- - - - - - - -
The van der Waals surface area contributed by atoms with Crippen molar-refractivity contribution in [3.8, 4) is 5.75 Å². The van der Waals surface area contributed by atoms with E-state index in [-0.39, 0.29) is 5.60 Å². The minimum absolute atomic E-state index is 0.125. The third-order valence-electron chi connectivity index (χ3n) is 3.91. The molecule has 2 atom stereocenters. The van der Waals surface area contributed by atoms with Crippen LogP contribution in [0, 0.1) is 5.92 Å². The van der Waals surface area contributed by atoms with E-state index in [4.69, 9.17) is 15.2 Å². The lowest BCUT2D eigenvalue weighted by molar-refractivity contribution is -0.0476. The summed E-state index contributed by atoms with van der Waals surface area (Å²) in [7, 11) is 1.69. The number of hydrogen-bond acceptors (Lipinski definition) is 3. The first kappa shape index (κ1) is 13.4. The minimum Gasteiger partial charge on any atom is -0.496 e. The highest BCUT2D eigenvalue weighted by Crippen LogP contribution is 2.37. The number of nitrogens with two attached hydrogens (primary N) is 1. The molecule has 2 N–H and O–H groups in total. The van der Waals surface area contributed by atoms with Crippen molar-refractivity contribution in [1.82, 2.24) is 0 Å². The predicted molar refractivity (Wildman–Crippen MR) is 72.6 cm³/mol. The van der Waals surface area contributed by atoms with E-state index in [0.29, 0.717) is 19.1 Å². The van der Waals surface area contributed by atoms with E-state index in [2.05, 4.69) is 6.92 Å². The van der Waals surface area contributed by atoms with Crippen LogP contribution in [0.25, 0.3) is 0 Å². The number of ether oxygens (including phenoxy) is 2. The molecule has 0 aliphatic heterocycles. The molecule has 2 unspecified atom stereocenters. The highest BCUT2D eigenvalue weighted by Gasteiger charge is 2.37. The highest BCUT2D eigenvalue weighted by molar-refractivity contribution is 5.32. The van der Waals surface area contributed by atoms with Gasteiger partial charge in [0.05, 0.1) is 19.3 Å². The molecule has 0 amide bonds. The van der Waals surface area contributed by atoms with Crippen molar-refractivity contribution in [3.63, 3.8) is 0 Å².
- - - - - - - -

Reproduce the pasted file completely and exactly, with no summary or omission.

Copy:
The van der Waals surface area contributed by atoms with Crippen molar-refractivity contribution in [3.8, 4) is 5.75 Å². The van der Waals surface area contributed by atoms with E-state index in [-0.39, 0.29) is 5.60 Å². The minimum absolute atomic E-state index is 0.125. The third-order valence-electron chi connectivity index (χ3n) is 3.91. The molecule has 2 atom stereocenters. The van der Waals surface area contributed by atoms with Crippen LogP contribution in [0, 0.1) is 5.92 Å². The van der Waals surface area contributed by atoms with E-state index in [4.69, 9.17) is 15.2 Å². The lowest BCUT2D eigenvalue weighted by molar-refractivity contribution is -0.0476. The summed E-state index contributed by atoms with van der Waals surface area (Å²) in [7, 11) is 1.69. The number of hydrogen-bond acceptors (Lipinski definition) is 3. The first kappa shape index (κ1) is 13.4. The minimum Gasteiger partial charge on any atom is -0.496 e. The highest BCUT2D eigenvalue weighted by Crippen LogP contribution is 2.37. The number of nitrogens with two attached hydrogens (primary N) is 1. The molecule has 2 N–H and O–H groups in total. The van der Waals surface area contributed by atoms with Crippen molar-refractivity contribution in [1.82, 2.24) is 0 Å². The predicted molar refractivity (Wildman–Crippen MR) is 72.6 cm³/mol. The van der Waals surface area contributed by atoms with E-state index in [0.29, 0.717) is 19.1 Å². The van der Waals surface area contributed by atoms with E-state index in [2.05, 4.69) is 6.92 Å². The van der Waals surface area contributed by atoms with Crippen LogP contribution in [0.25, 0.3) is 0 Å². The number of ether oxygens (including phenoxy) is 2. The molecule has 0 aliphatic heterocycles. The molecule has 2 unspecified atom stereocenters. The highest BCUT2D eigenvalue weighted by Gasteiger charge is 2.37. The highest BCUT2D eigenvalue weighted by molar-refractivity contribution is 5.32. The van der Waals surface area contributed by atoms with Gasteiger partial charge in [0.05, 0.1) is 19.3 Å². The molecule has 0 amide bonds. The van der Waals surface area contributed by atoms with Crippen molar-refractivity contribution in [3.63, 3.8) is 0 Å².